Eurovision condemns online abuse of contestants

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Eden GolanImage source, Ran Yehezkel

Organisers of the Eurovision Song Contest have said that abuse and harassment of artists over Israel’s participation in the competition is “unacceptable and totally unfair”.

This year’s competition will take place in Sweden in May, amid calls for Israel to be banned over the war in Gaza.

Several contestants, including the UK’s Olly Alexander, have rejected calls for them to boycott the show.

And it has been reported that Israel’s Eden Golan has faced death threats.

The 20-year-old has received several messages directly to her Instagram account, reported celebrity website Walla Celebs.

The Jerusalem Post said the singer would arrive in Malmo, Sweden, with “three times” the usual number of security guards.

In a statement, the European Broadcasting Union, which organises Eurovision, acknowledged “the depth of feeling and the strong opinions that this year’s Eurovision song contest – set against the backdrop of a terrible war in the Middle East – has provoked”.

“While we strongly support freedom of speech and the right to express opinions in a democratic society, we firmly oppose any form of online abuse, hate speech, or harassment directed at our artists or any individuals associated with the contest,” the statement continued.

Jean Philip De Tender, deputy director general of the European Broadcasting Union, added that the decision to allow Israel’s participation was “the sole responsibility of the EBU’s governing bodies and not that of the individual artists”.

“We urge everyone to engage in respectful and constructive dialogue and support the artists who are working tirelessly – on what is a music and entertainment show – to share their music with the world,” he added.

Olly Alexander

Image source, Getty Images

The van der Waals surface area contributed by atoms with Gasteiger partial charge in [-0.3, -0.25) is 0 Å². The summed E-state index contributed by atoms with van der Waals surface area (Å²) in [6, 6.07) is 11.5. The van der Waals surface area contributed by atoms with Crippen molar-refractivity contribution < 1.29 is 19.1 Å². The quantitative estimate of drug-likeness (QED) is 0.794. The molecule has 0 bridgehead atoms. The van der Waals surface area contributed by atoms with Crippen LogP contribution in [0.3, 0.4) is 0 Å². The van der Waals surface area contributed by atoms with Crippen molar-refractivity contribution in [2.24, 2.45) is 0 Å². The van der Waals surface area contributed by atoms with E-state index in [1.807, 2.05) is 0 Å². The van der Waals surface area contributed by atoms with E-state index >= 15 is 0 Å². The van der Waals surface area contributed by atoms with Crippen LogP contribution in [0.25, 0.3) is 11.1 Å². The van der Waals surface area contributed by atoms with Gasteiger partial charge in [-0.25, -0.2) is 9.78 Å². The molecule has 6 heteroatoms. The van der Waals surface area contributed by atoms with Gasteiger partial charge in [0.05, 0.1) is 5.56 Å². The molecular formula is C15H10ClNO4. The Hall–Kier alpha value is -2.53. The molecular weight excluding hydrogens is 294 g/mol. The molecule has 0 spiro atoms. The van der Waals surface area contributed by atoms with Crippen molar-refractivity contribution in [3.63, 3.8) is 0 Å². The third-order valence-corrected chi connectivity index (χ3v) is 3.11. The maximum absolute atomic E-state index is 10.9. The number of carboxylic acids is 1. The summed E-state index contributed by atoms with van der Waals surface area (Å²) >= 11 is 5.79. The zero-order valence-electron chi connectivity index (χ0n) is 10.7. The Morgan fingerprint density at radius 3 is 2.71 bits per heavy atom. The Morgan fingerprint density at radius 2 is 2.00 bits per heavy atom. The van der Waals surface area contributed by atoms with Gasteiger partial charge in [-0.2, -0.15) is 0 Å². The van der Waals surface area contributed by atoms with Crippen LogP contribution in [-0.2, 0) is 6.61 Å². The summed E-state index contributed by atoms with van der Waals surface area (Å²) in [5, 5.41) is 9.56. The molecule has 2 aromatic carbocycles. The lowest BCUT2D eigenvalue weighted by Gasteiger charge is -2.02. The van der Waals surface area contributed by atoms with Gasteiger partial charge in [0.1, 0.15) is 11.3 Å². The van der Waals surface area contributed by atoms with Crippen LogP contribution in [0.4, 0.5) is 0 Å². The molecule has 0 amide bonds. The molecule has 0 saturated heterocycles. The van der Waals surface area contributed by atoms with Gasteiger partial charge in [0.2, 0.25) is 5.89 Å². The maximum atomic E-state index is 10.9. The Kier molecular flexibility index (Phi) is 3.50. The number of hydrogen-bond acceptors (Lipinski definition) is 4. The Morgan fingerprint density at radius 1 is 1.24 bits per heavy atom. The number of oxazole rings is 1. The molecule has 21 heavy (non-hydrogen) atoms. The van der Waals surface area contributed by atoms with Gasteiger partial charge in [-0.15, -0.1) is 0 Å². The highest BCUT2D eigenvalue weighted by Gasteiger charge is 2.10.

Israel’s public broadcaster, Kan, is a member of the EBU, giving it the right to participate in the contest.

Organisers have resisted calls for it to be suspended, saying the show “is not a contest between governments”.

However, the EBU did force Israel to change the lyrics of Golan’s song October Rain, after deciding the original was too political.

The first version was widely considered to be a reference the 7 October Hamas attacks on Israel, with several lyrics paying tribute to the victims.

Kan initially refused to change the song, saying it would prefer to withdraw from the contest – but Israel’s President, Isaac Herzog, later called for “necessary adjustments” to ensure the country could participate.

Now renamed Hurricane, the dramatic piano ballad is ninth favourite with bookmakers to win the competition.

However, Israel’s participation is unlikely to go unremarked when the contest takes place next month.

Swedish police are preparing for multiple protests in Malmo in the week of the competition, and nine competitors have called for “an immediate and lasting ceasefire” in Gaza.

The statement, signed by Olly Alexander, Ireland’s Bambi Thug and Danish entrant Saba, among others, came in response to calls for musicians to boycott the show.

“We firmly believe in the unifying power of music, enabling people to transcend differences and foster meaningful conversations and connections,” the artists wrote.

One person who has pulled out of the competition, however, is Iceland’s long-running commentator, Gísli Marteinn.

The TV personality and former politician, who has helmed 15 editions of the song contest, announced his decision on Instagram, citing the organisers’ “lack of reaction” to the situation in Gaza.

“For me, Eurovision is about atmosphere and joy, and I feel neither in this year’s competition,” he wrote.

Sweden won last year’s Eurovision Song Contest in Liverpool, with pop star Loreen taking home her second trophy for the stormy electro-ballad Tattoo.

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